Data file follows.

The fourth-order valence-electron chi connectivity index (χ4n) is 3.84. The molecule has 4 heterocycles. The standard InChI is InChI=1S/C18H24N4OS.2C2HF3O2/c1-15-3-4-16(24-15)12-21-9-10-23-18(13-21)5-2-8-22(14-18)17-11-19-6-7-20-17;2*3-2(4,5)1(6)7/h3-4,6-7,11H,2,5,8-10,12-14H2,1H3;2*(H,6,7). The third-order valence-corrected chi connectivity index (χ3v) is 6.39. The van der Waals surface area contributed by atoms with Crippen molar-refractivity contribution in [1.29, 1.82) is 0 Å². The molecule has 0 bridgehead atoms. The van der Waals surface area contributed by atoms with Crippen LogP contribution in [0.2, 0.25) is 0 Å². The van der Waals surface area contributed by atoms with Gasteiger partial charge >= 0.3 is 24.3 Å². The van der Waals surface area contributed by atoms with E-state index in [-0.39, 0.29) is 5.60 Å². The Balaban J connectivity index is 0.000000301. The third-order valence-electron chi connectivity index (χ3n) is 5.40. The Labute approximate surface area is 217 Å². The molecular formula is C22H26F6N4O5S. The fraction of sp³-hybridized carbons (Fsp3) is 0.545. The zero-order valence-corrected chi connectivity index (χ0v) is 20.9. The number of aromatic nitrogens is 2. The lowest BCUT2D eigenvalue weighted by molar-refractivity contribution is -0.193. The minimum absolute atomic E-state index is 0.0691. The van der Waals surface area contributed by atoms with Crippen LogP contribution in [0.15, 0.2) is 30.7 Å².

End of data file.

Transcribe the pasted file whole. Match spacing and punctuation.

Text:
The fourth-order valence-electron chi connectivity index (χ4n) is 3.84. The molecule has 4 heterocycles. The standard InChI is InChI=1S/C18H24N4OS.2C2HF3O2/c1-15-3-4-16(24-15)12-21-9-10-23-18(13-21)5-2-8-22(14-18)17-11-19-6-7-20-17;2*3-2(4,5)1(6)7/h3-4,6-7,11H,2,5,8-10,12-14H2,1H3;2*(H,6,7). The third-order valence-corrected chi connectivity index (χ3v) is 6.39. The van der Waals surface area contributed by atoms with Crippen molar-refractivity contribution in [1.29, 1.82) is 0 Å². The molecule has 0 bridgehead atoms. The van der Waals surface area contributed by atoms with Crippen LogP contribution in [0.2, 0.25) is 0 Å². The van der Waals surface area contributed by atoms with Gasteiger partial charge >= 0.3 is 24.3 Å². The van der Waals surface area contributed by atoms with E-state index in [-0.39, 0.29) is 5.60 Å². The Balaban J connectivity index is 0.000000301. The third-order valence-electron chi connectivity index (χ3n) is 5.40. The Labute approximate surface area is 217 Å². The molecular formula is C22H26F6N4O5S. The fraction of sp³-hybridized carbons (Fsp3) is 0.545. The zero-order valence-corrected chi connectivity index (χ0v) is 20.9. The number of aromatic nitrogens is 2. The lowest BCUT2D eigenvalue weighted by molar-refractivity contribution is -0.193. The minimum absolute atomic E-state index is 0.0691. The van der Waals surface area contributed by atoms with Crippen LogP contribution in [0.15, 0.2) is 30.7 Å².